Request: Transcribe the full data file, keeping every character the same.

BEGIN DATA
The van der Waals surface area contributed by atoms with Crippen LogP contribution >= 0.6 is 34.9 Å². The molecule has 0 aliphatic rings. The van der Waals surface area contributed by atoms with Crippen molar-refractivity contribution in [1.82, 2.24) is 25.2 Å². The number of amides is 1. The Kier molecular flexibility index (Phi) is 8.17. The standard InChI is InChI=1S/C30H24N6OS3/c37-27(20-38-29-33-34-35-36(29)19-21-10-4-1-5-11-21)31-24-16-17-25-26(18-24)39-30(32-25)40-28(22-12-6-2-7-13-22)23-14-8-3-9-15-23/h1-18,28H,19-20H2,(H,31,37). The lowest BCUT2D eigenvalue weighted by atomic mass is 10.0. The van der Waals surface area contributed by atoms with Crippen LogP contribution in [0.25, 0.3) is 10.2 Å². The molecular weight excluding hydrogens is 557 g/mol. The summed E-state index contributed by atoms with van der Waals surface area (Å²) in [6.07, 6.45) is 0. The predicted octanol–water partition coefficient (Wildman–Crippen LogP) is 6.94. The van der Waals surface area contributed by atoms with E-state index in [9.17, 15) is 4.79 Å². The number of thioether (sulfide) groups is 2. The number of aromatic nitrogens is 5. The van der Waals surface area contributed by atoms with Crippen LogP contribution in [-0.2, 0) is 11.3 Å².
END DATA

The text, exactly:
The van der Waals surface area contributed by atoms with Crippen LogP contribution >= 0.6 is 34.9 Å². The molecule has 0 aliphatic rings. The van der Waals surface area contributed by atoms with Crippen molar-refractivity contribution in [1.82, 2.24) is 25.2 Å². The number of amides is 1. The Kier molecular flexibility index (Phi) is 8.17. The standard InChI is InChI=1S/C30H24N6OS3/c37-27(20-38-29-33-34-35-36(29)19-21-10-4-1-5-11-21)31-24-16-17-25-26(18-24)39-30(32-25)40-28(22-12-6-2-7-13-22)23-14-8-3-9-15-23/h1-18,28H,19-20H2,(H,31,37). The lowest BCUT2D eigenvalue weighted by atomic mass is 10.0. The van der Waals surface area contributed by atoms with Crippen LogP contribution in [0.25, 0.3) is 10.2 Å². The molecular weight excluding hydrogens is 557 g/mol. The summed E-state index contributed by atoms with van der Waals surface area (Å²) in [6.07, 6.45) is 0. The predicted octanol–water partition coefficient (Wildman–Crippen LogP) is 6.94. The van der Waals surface area contributed by atoms with E-state index in [9.17, 15) is 4.79 Å². The number of thioether (sulfide) groups is 2. The number of aromatic nitrogens is 5. The van der Waals surface area contributed by atoms with Crippen LogP contribution in [-0.2, 0) is 11.3 Å².